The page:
In February 9 of this year, I bought a remote-controlled micro helicopter, the Syma 107G for $17 at a discount store near our house which is situated in one of the cities that comprise the East Bay of California.
I had so much fun flying this 7-1/4 inch long toy which I had mastered in just a few minutes. And this was when my obsession began. And, my unknowing journey into the world of aerodynamics, physics, chemistry, microelectronics, and countless Google searches.
To start with, I had a brief fling with R/C back in 1982 when I was a contract worker in Riyadh, Saudi Arabia. To kill my boredom, I bought the glow-powered Cox Cessna Centurion set, the radio system (made by Sanwa of Japan for Cox), and the maintenance kit, all for about $300.
I had very memorable days flying this molded-foam glider (powered by the Cox 0.049 ORC engine) in the deserts of Saudi Arabia, especially when the wind was almost at a stand-still during the hottest months.
Fast-forward to 2004. The guy who I purchased an Apple PowerMac G4 from somewhere in Lodi, CA, just gave me all his truck R/C stuff including all accessories & transmitters – – for free!
As a concession to his very generous gesture, I bought his still-in-the-box, HobbyZone Firebird Commander ready-to-fly (RTF) R/C plane for $30. He informed me that he only flew it once and crash-landed without damage. The set also included a brand-new, molded-foam wing – as spare – for this beginner’s R/C glider.
I played with the R/C truck – powered by a ROAR-approved, 4000Kv brushless motor that ran on Dyna-Sport 1700 mAh NiCd batteries – for a few days with my niece and just simply got bored with a land-based R/C afterward.
The beauty of R/C airplanes & helis – let alone, flying a kite – as a hobby is that, it seems you’re trying to control your destiny as well. Nothing can compare to the feeling you get when you have that plane or heli up in the air and that you’re now using your skills to command it to the direction you want it to go. It’s simply exhilarating!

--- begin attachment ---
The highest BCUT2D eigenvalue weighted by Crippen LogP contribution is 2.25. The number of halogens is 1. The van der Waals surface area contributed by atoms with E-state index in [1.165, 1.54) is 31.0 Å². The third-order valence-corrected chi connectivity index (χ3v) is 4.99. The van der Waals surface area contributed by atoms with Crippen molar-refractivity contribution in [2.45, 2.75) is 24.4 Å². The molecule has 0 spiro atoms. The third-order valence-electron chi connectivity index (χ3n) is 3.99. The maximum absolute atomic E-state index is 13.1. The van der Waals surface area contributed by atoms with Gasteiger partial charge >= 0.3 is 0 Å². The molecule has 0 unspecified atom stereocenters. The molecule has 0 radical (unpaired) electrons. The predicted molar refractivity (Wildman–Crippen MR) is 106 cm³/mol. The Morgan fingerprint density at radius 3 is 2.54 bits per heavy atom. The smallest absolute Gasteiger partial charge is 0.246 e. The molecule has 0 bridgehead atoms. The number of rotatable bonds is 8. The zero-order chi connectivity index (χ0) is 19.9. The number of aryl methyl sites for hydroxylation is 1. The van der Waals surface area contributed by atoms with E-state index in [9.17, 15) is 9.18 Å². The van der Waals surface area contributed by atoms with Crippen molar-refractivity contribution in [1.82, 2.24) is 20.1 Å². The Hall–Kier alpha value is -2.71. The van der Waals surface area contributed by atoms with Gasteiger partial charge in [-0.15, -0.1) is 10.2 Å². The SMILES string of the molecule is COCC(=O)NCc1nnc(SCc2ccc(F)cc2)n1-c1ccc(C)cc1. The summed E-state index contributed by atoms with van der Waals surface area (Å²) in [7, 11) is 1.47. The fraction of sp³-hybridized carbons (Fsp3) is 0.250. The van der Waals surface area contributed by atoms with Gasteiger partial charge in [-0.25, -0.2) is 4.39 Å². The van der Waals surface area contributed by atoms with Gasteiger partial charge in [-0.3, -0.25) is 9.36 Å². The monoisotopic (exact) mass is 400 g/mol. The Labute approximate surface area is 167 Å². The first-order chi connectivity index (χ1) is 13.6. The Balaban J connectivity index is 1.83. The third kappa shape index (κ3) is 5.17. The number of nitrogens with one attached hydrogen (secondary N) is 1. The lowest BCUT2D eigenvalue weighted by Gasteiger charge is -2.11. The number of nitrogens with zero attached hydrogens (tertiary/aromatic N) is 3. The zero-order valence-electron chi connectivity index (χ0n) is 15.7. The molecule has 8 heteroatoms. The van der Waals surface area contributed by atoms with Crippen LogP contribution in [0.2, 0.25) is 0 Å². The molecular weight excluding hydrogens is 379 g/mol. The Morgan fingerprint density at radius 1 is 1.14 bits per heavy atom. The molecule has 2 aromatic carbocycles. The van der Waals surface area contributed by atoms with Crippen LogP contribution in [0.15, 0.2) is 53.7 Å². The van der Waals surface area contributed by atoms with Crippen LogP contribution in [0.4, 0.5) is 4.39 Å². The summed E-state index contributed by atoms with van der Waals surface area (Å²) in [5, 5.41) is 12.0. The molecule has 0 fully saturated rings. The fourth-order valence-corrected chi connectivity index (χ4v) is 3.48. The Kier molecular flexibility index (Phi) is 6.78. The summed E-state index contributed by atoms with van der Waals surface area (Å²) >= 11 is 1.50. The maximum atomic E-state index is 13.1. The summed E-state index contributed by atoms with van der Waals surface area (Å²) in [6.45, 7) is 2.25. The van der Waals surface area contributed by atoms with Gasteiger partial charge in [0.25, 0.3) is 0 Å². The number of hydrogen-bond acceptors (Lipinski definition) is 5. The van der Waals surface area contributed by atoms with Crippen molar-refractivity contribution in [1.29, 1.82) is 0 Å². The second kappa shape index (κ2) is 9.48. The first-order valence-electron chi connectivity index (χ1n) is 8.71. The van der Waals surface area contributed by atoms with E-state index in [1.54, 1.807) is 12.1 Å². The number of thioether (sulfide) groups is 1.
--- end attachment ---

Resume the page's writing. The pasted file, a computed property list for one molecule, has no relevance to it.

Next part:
So, after getting my feet wet once again in R/C with the Syma 107G heli, I bought E-Flite’s RTF Blade 450 3D (the set came with Spektrum’s DX6i transmitter which is a very popular 2.4GHz, 6-channel programmable radio. It’s compatible with newer R/Cs using 6 channels or less) – with the grandiose thought that I could easily fly it outside my backyard.
I was wrong and that was lesson #1: The Syma 107G is co-axial while the Blade 450 is a collective pitch helicopter.
A collective pitch heli has a single set (if you will consider a pair of blades to make one straight, helicopter blade), of non-curved, rotor blades. Lift is controlled by changing the angles of the blades by tilting them along the longitudinal axis. Hence, the altitude is controlled by how much pitch you apply to the rotor blades while in flight.
A co-axial helicopter is the easiest to fly since it has two sets of rotor blades that spin in opposing directions. Hence, the torque generated by the spinning blades cancels each other out, resulting in a very stable helicopter.
But, all this type of heli can do is hover up & down, move forward & backward, and forward flight is generally on lower altitudes only. It can’t even be made to bank on a turn.